11. FUTURE REVISIONS OF THIS LICENSE

The Free Software Foundation may publish new, revised versions of the GNU Free Documentation License from time to time. Such new versions will be similar in spirit to the present version, but may differ in detail to address new problems or concerns. See http://www.gnu.org/copyleft/.

Each version of the License is given a distinguishing version number. If the Document specifies that a particular numbered version of this License “or any later version” applies to it, you have the option of following the terms and conditions either of that specified version or of any later version that has been published (not as a draft) by the Free Software Foundation. If the Document does not specify a version number of this License, you may choose any version ever published (not as a draft) by the Free Software Foundation. If the Document specifies that a proxy can decide which future versions of this License can be used, that proxy’s public statement of acceptance of a version permanently authorizes you to choose that version for the Document.

12. RELICENSING

“Massive Multiauthor Collaboration Site” (or “MMC Site”) means any World Wide Web server that publishes copyrightable works and also provides prominent facilities for anybody to edit those works. A public wiki that anybody can edit is an example of such a server. A “Massive Multiauthor Collaboration” (or “MMC”) contained in the site means any set of copyrightable works thus published on the MMC site.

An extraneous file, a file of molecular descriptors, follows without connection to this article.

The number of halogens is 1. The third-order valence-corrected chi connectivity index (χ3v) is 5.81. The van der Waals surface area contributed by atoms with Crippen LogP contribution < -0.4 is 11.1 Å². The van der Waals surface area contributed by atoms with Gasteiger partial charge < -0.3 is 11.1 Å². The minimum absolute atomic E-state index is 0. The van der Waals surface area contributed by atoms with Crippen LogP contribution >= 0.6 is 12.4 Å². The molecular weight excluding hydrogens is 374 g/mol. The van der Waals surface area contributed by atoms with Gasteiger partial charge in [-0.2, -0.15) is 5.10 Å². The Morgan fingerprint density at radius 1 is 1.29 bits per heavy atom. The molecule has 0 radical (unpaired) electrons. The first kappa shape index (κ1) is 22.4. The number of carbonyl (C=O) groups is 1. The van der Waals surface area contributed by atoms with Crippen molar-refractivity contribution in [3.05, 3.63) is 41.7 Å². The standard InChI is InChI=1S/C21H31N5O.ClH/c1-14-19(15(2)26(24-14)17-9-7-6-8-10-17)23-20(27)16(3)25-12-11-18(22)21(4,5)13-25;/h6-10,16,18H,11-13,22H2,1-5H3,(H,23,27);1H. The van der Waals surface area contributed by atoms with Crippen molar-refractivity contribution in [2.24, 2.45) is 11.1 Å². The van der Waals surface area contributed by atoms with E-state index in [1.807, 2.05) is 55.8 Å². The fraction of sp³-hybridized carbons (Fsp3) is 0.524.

“Incorporate” means to publish or republish a Document, in whole or in part, as part of another Document.

An MMC is “eligible for relicensing” if it is licensed under this License, and if all works that were first published under this License somewhere other than this MMC, and subsequently incorporated in whole or in part into the MMC, (1) had no cover texts or invariant sections, and (2) were thus incorporated prior to November 1, 2008.

The operator of an MMC Site may republish an MMC contained in the site under CC-BY-SA on the same site at any time before August 1, 2009, provided the MMC is eligible for relicensing.

To use this License in a document you have written, include a copy of the License in the document and put the following copyright and license notices just after the title page:

  Copyright (C) year your name. Permission is granted to copy, distribute and/or modify this document under the terms of the GNU Free Documentation License, Version 1.3 or any later version published by the Free Software Foundation; with no Invariant Sections, no Front-Cover Texts, and no Back-Cover Texts. A copy of the license is included in the section entitled GNU Free Documentation License''.